Israel Begins Deporting Activists Captured During Flotilla Raid

Nicaragua Severs Diplomatic Ties with Israel

By Barak Ravid (Haaretz)

Published June 01, 2010.
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Israel has begun deporting the first batch of foreign activists seized aboard a six-ship humanitarian aid flotilla seized in an Israel Navy raid en route to the Gaza Strip, the Foreign Ministry said early Wednesday, indicating that the rest of the activists will be escorted out of the country throughout the day.

The decision to deport the hundreds of foreign activists was announced by Prime Minister Benjamin Netanyahu decided late Tuesday, in the face of mounting world criticism of Monday’s assault.

Israeli officials said all 680 activists held would be released, including two dozen Israel had threatened earlier to prosecute charging they had assaulted its troops.

According to a Foreign Ministry official, the first busload of Turkish activists had already left the Be’er Sheva jail, in which they were kept, en route to Ben Gurion International Airport, where three Turkish planes were already waiting. More buses were planned to leave Be’er Sheva during the morning hours, thus finalizing the deportation of the Turkish nationals.

In addition, 124 activists from 12 Muslim nations - most of them without diplomatic ties with Israel - crossed the Allenby Bridge aboard five Jordanian buses.

Jordanian government spokesman Nabil Al-Sharif said there were 30 Jordanians in the group. Jordan is one of two Arab nations with a signed peace treaty with Israel.

The bridge’s Jordanian chief, Brig. Mahmoud Abu Jumaa, said Jordan will help repatriate the activists - who include lawmakers and journalists - to their respective countries in coordination with their governments.

Kuwaiti ambassador Sheik Faisal Al Sabah said there were 16 Kuwaitis aboard the buses. They will be flown home aboard a Kuwaiti government-chartered plane later Wednesday, Al Sabah said.

He said the other activists came from Azerbaijan, Indonesia, Malaysia, Pakistan, Algeria, Morocco, Mauritania, Yemen, Oman and Bahrain.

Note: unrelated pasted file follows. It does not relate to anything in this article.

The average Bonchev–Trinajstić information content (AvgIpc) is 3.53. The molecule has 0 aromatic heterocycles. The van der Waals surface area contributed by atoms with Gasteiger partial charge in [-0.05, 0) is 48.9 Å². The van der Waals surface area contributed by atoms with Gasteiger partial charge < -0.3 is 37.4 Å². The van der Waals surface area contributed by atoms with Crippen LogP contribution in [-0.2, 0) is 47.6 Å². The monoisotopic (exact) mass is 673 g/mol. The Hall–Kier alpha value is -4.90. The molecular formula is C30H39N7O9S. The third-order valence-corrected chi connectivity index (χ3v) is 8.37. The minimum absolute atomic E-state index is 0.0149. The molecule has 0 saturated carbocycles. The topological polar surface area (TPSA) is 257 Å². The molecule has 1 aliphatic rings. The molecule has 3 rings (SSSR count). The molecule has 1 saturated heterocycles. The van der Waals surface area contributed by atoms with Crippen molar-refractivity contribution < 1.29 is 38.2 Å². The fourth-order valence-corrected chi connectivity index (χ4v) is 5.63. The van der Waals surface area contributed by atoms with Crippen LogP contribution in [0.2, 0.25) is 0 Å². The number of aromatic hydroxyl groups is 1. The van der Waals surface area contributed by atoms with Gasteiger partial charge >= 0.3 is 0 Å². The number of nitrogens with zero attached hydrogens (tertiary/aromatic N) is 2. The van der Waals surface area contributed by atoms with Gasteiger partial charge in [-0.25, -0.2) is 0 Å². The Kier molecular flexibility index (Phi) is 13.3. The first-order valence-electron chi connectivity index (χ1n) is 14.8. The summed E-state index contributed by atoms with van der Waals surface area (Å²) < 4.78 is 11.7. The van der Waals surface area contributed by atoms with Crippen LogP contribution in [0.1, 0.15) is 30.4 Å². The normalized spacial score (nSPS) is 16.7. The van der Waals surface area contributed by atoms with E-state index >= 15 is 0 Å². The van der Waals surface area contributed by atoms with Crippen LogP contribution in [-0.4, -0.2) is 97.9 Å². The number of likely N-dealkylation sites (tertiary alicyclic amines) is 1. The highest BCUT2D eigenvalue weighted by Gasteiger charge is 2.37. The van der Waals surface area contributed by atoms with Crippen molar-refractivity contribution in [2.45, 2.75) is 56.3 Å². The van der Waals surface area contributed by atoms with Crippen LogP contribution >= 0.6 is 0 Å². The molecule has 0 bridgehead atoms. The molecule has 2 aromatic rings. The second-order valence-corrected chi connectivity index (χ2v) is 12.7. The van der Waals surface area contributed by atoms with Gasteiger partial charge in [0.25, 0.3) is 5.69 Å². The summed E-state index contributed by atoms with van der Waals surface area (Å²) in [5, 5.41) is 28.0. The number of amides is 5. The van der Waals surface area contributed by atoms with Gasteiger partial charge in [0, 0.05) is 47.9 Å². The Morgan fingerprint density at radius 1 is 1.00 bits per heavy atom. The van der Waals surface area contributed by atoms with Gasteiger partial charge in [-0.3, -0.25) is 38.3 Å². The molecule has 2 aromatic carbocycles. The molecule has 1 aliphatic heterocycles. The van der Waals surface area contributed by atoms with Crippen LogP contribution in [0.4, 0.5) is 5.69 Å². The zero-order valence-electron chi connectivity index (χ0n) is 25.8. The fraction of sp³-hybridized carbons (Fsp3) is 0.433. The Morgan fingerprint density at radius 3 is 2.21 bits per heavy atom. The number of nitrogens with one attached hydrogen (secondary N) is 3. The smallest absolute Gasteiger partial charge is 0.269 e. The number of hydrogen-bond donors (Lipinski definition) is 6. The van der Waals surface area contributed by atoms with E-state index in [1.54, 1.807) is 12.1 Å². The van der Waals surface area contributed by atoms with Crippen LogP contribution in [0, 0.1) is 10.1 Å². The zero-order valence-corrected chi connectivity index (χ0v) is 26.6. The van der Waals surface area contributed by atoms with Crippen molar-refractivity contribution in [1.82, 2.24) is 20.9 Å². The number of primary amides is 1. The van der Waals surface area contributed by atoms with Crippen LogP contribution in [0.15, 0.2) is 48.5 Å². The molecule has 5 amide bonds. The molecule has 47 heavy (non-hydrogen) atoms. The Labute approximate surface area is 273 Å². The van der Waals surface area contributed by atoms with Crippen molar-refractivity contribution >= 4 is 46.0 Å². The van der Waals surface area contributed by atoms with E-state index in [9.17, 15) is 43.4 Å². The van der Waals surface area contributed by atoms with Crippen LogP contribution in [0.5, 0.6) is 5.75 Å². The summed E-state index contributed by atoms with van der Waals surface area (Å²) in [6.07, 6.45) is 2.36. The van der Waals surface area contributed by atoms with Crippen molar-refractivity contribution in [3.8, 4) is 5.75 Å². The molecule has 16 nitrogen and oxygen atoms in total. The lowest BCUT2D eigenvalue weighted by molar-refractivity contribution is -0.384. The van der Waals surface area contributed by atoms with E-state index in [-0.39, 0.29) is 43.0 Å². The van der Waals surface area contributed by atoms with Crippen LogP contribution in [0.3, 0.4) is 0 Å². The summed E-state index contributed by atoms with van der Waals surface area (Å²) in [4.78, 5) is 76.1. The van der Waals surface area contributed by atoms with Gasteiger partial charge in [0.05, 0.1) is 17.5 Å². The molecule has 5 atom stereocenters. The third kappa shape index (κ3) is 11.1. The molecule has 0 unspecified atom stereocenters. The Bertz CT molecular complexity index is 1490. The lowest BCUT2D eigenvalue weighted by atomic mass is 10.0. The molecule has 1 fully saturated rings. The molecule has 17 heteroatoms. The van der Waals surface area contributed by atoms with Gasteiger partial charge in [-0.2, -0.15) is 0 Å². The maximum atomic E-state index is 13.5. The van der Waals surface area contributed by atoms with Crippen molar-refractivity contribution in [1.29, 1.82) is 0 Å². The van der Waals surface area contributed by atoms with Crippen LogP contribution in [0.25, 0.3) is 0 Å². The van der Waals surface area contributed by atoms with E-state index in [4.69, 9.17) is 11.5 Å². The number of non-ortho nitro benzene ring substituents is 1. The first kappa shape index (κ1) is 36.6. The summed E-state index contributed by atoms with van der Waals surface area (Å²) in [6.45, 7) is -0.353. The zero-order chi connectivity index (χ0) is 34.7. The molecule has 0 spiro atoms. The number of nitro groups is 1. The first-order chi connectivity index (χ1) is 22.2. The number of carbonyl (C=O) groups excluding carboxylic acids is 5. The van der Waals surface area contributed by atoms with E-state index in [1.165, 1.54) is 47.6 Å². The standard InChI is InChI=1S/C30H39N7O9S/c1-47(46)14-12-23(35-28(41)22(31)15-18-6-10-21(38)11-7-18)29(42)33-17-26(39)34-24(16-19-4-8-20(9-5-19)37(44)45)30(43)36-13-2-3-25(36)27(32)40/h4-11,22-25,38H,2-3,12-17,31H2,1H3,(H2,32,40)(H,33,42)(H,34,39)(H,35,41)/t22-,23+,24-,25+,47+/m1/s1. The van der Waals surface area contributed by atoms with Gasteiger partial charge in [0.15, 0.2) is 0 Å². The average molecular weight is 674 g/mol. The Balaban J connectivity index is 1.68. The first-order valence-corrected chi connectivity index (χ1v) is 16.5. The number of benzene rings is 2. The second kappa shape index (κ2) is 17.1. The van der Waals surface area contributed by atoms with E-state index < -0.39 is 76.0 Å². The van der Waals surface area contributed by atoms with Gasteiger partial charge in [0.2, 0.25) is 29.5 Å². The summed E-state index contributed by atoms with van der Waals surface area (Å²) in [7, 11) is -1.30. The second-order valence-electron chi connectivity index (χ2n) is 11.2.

Dozens of other activists remain in Israeli detention, but most are expected to be deported in the coming days.

“It was agreed that the detainees would be deported immediately,” Nir Hefez, a spokesman for Netanyahu, said in a written statement to reporters Tuesday. Netanyahu made the decision after consultations with his top ministers.

The activists from Europe, North America, Asia and North Africa were processed in and around Israel’s port of Ashdod on Monday evening, where the six ships of the blockade-running convoy had been escorted after a raid on a Turkish-flagged vessel left nine people dead.

One hundred and twenty of the nearly 700 passengers were transferred Tuesday evening to the border crossing with Jordan, from where they will be returned to their home countries.

The Interior Ministry said 682 activists were ordered deported, and that 45 left on Tuesday, while others were jailed as they challenged the orders, or in hospital being treated for injuries.

Israel gave the following breakdown of countries and numbers of those activists ordered expelled, excluding the nine killed and the seriously wounded in Monday’s raid:

Australia 3; Azerbaijan 2; Italy 6; Indonesia 12; Ireland 9; Algeria 28; United States 11; Bulgaria 2; Bosnia 1; Bahrain 4; Belgium 5; Germany 11; South Africa 1; Holland 2; United Kingdom 31; Greece 38; Jordan 30; Kuwait 15; Lebanon 3; Mauritania 3; Malaysia 11; Egypt 3; Macedonia 3; Morocco 7; Norway 3; New Zealand 1; Syria 3; Serbia 1; Oman 1; Pakistan 3; Czech Republic 4; France 9; Kosovo 1; Canada 1; Sweden 11; Turkey 380; Yemen 4.

Nicaragua severs diplomatic ties with Israel over flotilla raid

Nicaragua has severed its diplomatic ties with Israel over the deadly raid on a Gaza humanitarian aid flotilla earlier in the week, a governmental statement said Wednesday.

In the announcement quoted by Army Radio, the Nicaraguan government said that the “attack on the Gaza-bound shipment is a clear violation of international and humanitarian law.”

Nicaragua’s statement comes two months after Mauritania’s foreign minister announced his country would sever ties with Israel, completing a process that began last year.

Mauritania, an Islamic nation that straddles black and Arab Africa, has stopped “completely and definitely its diplomatic relations with Israel,” Naha Mint Mouknass said in the desert capital Nouakchott.

At one time it was one of only three Arab countries to have full diplomatic relations with Israel, but in March last year Mauritania expelled Israeli representatives and closed the Israeli embassy in Nouakchott. The move came after it froze ties in response to Israel’s attacks on Gaza.


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